Schofield had stiffened in his chair as though undergoing a spasm of pain. The sentences smote him between the eyes of his sensibilities. Had it come to this, that his name was being bandied dishonorably about the barrooms of St. John’s? If so, how and why?

“Then I suppose you’ve heard the talk in Grande Mignon before this?”

“Yes, Code, I have; and I’ve called every man a liar that said anything definite against you. I’m gettin’ old, but there ain’t very many men here able enough to shove that name back down my throat, an’ I notice none of ’em tried. It’s all idle talk, that’s all; an’ there ain’t a soul that can prove a single thing against you, even cowardice. An’ 42 that’s more’n can be said o’ some men in this village.”

Code was grateful, and he said so. It was something to find a friend so stanch and loyal that suspicion had never even found soil in his mind where it might take root. Two such he had now: Elsa Mallaby and Bijonah Tanner.

“What else did those men say?” he asked in conclusion.

“If I remember right, an’ I was perfectly clear at the time, this is what one said: ‘Fellers,’ sez ’e to the other two, ’e sez––‘fellers, that young Captain Schofield in Freekirk Head is goin’ on the rocks, or I don’t hear what’s goin’ on in my office.’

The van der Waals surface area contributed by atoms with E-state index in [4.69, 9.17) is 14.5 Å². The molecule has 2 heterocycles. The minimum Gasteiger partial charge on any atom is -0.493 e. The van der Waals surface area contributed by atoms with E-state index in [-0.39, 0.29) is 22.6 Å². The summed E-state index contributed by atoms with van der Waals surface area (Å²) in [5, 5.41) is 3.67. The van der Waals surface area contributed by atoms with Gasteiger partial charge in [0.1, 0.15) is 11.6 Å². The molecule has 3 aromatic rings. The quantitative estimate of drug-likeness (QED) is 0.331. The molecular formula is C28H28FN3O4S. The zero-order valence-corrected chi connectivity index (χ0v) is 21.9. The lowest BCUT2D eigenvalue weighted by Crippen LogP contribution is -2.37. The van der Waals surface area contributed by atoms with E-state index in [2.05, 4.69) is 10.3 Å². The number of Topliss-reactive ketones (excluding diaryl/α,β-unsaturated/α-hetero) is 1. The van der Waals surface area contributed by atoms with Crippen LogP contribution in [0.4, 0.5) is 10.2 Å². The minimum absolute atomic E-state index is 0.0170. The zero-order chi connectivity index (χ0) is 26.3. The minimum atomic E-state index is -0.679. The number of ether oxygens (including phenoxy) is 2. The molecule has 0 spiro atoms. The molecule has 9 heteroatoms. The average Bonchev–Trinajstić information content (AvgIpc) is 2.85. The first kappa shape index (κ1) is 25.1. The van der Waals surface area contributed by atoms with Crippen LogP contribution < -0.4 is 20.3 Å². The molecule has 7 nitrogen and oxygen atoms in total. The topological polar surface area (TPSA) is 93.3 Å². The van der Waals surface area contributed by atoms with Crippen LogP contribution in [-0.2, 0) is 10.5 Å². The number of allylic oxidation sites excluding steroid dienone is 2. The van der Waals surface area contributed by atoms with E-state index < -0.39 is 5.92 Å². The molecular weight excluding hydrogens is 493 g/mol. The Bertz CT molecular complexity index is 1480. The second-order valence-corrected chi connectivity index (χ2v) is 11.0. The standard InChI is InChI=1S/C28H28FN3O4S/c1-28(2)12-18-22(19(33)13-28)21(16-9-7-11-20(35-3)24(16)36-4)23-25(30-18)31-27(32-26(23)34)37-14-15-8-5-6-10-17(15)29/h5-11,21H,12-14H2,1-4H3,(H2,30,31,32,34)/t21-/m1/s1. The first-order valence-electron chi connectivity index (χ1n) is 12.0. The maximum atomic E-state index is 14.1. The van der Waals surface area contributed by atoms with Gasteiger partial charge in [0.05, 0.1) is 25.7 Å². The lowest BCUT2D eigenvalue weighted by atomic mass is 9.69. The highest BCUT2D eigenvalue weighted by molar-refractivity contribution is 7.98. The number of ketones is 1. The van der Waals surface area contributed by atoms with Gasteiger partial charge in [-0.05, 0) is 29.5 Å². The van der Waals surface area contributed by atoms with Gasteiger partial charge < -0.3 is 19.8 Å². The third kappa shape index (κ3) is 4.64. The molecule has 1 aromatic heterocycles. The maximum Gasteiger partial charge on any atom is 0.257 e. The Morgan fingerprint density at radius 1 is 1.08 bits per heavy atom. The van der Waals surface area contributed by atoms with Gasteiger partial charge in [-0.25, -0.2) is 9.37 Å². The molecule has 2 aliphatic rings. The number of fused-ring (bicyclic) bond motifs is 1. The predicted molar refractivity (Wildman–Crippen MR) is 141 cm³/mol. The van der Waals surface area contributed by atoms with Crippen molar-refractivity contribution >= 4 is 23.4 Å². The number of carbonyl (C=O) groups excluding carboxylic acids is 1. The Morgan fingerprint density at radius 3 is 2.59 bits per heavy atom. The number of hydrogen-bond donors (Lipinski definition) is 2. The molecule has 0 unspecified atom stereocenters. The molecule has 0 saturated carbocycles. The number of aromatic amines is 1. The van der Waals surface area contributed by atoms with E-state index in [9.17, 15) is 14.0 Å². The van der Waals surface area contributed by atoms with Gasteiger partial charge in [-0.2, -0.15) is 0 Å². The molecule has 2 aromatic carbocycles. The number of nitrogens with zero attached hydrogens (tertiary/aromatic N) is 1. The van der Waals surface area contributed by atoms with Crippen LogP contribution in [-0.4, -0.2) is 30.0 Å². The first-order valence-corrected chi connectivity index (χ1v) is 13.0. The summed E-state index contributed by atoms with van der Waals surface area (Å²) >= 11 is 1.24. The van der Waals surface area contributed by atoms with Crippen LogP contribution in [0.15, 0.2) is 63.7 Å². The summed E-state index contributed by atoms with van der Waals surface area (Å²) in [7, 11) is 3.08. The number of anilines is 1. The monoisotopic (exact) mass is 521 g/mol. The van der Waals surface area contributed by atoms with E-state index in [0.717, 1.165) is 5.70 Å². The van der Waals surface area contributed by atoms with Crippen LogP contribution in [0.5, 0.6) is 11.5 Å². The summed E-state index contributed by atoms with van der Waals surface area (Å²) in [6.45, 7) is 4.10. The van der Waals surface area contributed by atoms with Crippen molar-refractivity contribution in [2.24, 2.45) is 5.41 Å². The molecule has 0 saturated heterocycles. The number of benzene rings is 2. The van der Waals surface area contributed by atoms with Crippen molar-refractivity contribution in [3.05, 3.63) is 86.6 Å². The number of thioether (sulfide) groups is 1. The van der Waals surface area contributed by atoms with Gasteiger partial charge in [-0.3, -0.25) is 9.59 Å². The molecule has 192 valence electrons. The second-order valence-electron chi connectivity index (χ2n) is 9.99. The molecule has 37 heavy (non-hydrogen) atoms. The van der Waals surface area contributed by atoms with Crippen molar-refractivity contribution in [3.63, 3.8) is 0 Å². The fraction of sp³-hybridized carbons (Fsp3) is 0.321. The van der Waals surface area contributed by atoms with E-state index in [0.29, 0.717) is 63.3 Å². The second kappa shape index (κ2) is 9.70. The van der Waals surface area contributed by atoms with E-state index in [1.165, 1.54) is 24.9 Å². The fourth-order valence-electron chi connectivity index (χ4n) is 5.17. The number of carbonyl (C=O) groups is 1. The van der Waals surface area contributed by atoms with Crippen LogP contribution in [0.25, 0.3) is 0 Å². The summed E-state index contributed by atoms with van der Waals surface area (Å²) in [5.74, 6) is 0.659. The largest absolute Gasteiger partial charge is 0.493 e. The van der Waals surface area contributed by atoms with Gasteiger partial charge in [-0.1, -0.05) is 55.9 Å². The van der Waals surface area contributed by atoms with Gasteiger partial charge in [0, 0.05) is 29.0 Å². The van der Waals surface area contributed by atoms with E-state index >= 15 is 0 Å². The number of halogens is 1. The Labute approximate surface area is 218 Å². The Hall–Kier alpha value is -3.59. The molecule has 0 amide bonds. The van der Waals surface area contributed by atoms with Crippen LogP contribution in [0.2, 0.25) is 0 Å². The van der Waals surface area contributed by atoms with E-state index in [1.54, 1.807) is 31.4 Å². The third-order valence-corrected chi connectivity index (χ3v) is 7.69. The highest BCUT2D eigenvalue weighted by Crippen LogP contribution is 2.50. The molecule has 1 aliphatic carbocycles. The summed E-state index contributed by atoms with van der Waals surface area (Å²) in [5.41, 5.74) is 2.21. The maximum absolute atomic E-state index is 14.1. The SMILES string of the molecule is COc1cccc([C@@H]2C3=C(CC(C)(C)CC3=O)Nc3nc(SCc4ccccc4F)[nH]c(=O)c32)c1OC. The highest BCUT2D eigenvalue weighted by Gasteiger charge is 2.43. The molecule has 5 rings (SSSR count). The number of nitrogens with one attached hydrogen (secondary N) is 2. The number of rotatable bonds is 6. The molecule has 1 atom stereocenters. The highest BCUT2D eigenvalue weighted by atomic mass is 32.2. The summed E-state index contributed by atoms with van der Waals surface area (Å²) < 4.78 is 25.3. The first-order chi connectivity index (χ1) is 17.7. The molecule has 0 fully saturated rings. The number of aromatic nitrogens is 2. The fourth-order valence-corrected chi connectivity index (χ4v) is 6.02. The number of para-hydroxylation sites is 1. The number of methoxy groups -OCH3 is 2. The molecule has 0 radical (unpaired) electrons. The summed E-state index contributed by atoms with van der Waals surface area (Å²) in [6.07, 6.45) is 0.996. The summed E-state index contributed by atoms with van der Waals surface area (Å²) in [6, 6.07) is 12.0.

“‘Then they’re goin’ to sue him to recover part of his insurance on the old schooner May Schofield?’ asks the second.

“‘If I didn’t hear the chief say that this mornin’ you can shoot me on sight!’ the first answers. An’ then for a while I couldn’t hear any more, an’ you can bet I was watchin’ the door somethin’ awful for fear ma would come in an’ spoil it all by draggin’ me off.”

“But who were these men?” asked Code. “Whom did they mean by the chief?”

“I was just gettin’ to that. After a while, from a little bit here an’ a little there, I made out that the first young feller was private secretary to the president 43 of the Marine Insurance Company. That’s the firm that carried the old May, isn’t it?”